When your mom has breast cancer, how do you cope? Ann is just short of fifteen when Mom is diagnosed with breast cancer. How can she tell the girls in ballet class that her mother had her breasts cut off? Her matter-of-fact sister, Jane, takes charge at home; her brother, Nick, calls from California; Dad helps when he can, as do friends, teachers, and relatives. Still, Ann is consumed with worry. Who's going to make sure that Mom drinks enough water, like the doctor said? Unless she is dancing or making pottery, Ann feels completely alone. She has a book that says, "Don't sweat the small stuff. And it's all small stuff." Even cancer?
About the Author
Andrea Cheng teaches English as a second language in Cincinnati. She is the daughter of Hungarian Jewish immigrants and grew up among extended family members, many of whom survived the Holocaust. Her family spoke mostly Hungarian at home. Her novels include The Bear Makers, The Lace Dowry, and Eclipse.
Nicole Wong is the illustrator of Imagine a Rainbow by Brenda Miles and Always My Grandpa by Linda Scacco, among other titles. She is a graduate of the Rhode Island School of Design and lives in Fall River, Massachusetts.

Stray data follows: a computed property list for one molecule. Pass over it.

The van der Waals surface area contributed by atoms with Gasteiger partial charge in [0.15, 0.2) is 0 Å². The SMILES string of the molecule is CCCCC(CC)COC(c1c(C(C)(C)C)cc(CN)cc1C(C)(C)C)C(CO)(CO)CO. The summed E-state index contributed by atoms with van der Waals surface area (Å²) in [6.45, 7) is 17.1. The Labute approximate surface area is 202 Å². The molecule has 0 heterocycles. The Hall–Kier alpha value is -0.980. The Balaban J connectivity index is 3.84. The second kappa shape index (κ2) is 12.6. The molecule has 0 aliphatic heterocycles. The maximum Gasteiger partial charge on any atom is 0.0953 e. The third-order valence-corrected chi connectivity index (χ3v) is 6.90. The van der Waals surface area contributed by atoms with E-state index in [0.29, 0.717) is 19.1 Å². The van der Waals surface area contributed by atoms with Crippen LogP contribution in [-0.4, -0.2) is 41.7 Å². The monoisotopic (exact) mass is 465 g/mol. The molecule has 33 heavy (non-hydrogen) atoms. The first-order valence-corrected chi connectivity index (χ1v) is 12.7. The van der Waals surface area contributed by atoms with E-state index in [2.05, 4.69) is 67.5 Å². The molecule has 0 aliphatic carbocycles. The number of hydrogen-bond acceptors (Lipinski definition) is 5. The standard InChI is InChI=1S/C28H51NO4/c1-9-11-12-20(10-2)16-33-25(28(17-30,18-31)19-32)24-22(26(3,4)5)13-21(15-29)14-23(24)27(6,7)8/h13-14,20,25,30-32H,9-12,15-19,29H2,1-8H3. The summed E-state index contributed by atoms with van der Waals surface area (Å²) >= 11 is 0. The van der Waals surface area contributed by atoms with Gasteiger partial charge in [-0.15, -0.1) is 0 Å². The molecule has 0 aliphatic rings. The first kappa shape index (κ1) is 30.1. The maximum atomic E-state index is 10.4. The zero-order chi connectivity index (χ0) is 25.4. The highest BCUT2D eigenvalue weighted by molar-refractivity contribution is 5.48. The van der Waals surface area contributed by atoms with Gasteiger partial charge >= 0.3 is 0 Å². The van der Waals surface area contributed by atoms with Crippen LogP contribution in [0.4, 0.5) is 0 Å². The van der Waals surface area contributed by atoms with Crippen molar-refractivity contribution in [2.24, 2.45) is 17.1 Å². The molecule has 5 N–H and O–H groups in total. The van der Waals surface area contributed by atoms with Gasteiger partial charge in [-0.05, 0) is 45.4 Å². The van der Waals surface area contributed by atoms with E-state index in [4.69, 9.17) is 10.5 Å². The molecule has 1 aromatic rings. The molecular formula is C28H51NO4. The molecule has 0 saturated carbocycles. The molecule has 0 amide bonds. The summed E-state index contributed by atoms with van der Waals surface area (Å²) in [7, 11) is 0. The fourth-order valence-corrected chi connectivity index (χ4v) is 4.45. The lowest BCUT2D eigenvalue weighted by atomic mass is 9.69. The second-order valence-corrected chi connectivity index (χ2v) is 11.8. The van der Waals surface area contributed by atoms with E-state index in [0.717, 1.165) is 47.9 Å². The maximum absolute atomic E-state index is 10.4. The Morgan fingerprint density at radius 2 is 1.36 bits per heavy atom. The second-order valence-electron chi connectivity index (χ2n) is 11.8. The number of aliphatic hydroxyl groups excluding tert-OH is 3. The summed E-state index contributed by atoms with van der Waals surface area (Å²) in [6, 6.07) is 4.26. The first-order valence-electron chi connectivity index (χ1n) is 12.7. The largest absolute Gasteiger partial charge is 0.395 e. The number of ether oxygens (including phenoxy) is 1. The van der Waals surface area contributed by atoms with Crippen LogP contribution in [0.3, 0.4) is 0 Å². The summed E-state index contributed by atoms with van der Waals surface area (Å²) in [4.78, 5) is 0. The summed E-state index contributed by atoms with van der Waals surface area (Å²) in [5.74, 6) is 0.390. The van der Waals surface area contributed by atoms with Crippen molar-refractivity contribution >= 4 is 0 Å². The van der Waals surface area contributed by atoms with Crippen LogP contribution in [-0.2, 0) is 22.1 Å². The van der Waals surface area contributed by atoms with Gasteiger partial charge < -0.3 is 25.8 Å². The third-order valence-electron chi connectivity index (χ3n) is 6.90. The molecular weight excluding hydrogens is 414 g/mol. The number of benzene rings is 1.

Most Helpful Customer Reviews
This is a simple yet beautiful book about the way a young girl deals with her mother¿s breast cancer. It is written in a series of poems. Each poem expresses what is happening at that time with her mother or else with her own emotions. The reader can feel the emotions and the helplessness in the voice of them poems. She handles her worries by dancing and making pottery. Through these two creative outlets she can let out her frustrations and deal with not only the everyday things a girl of fifteen must deal with, but put into perspective her mom¿s cancer. Wonderfully written with a great message.
This autobiographical novel in verse is based on the author's youngest daughter's experience watching her mom go through treatment for breast cancer. The beautiful verse and illustrations certainly add something to the genre of cancer books for kids. The book is well done, but I wonder if its appeal will be limited to kids who are going through or have gone through this experience. Still, for those kids it will be an excellent choice.